Auspicious beginnings: A high altitude study of antenatal care patterns and birth weight at two hospitals in the Leh District of Ladakh, India
Wahlfeld, Christopher Canterbury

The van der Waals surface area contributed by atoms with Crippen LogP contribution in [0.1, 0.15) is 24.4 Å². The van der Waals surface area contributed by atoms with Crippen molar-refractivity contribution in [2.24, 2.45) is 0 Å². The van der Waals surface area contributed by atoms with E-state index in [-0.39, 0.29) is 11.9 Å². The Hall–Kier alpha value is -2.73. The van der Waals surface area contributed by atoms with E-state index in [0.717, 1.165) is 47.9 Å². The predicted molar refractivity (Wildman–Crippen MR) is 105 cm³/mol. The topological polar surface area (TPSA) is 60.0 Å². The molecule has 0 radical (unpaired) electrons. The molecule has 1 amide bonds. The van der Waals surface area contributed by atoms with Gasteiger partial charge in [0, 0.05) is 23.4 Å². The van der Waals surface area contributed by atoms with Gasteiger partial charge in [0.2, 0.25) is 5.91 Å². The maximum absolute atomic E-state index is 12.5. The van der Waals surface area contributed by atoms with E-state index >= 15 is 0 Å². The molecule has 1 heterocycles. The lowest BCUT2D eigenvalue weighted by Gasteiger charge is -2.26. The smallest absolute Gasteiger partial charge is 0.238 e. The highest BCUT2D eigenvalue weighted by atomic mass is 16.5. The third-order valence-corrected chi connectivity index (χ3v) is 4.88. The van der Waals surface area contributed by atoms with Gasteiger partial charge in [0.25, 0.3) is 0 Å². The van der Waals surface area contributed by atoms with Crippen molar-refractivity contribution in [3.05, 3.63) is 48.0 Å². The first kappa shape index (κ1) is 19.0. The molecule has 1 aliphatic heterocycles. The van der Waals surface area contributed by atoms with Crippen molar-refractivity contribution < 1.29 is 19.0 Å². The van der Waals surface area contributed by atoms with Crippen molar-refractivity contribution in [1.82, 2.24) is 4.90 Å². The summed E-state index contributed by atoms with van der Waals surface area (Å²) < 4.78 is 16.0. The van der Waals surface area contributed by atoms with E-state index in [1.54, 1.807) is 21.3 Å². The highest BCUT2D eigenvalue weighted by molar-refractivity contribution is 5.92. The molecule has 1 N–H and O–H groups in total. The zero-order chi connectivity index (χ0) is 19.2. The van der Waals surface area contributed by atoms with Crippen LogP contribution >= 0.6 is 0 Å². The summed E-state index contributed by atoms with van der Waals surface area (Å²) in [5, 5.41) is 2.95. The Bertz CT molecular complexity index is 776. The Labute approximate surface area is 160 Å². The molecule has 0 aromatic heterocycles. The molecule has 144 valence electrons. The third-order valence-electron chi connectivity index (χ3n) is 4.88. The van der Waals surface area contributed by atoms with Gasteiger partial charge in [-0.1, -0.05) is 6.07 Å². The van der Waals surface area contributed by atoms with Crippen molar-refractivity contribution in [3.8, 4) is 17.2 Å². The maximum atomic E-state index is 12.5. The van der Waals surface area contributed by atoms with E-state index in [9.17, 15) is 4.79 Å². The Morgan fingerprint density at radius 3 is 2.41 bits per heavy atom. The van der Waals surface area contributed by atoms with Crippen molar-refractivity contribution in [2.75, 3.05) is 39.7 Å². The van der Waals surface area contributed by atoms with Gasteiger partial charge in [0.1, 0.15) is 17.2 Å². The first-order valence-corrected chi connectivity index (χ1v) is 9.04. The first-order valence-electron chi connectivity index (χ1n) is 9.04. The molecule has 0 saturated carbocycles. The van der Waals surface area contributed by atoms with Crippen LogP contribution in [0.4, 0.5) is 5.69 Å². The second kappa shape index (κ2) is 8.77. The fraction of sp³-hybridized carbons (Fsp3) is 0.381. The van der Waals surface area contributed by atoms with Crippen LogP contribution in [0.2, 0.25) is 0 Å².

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Background. Birth weight, a proxy for newborn health, is influenced by a confluence of biological, genetic and cultural factors. These factors become increasingly pronounced among populations residing at altitudes above 2500 meters (-8000 feet). Previous research in the Ladakh region of Northern India revealed a high percentage of newborns weighing less than 2500 grams (-5.5 pounds), a marker associated with increased neonatal morbidity and mortality. Purpose. This doctoral research seeks to add to the current knowledge of high altitude reproductive health by examining the current patterns of antenatal care sought by native Ladakhi women and determining if a relationship exists between the frequency of antenatal care and birth outcome, in particular birth weight. Methods. Using a bio-cultural approach, research was conducted at two hospitals in the Leh District of Ladakh, India from late April through early November of 2006. Maternal and neonatal data were collected from a sample of 188 native Ladakhi women as they sought reproductive healthcare. Additional data were obtained from the antenatal charts of native Ladakhi women who delivered at either hospital from November 2005 through October of 2006. These data were combined to create a complete sample of 1073 individuals, spanning twelve consecutive months. Results. The use of hospital based antenatal care continues to increase in the Leh District. Importantly, the percentage of newborns weighing less than 2500 grams was reduced from 27% in 1990 to 13.9% in the 2006 complete sample. Increases in mean birth weight and the mean number of antenatal visits were noted, though the frequency of antenatal care explained less than one percent of the variance in birth weight.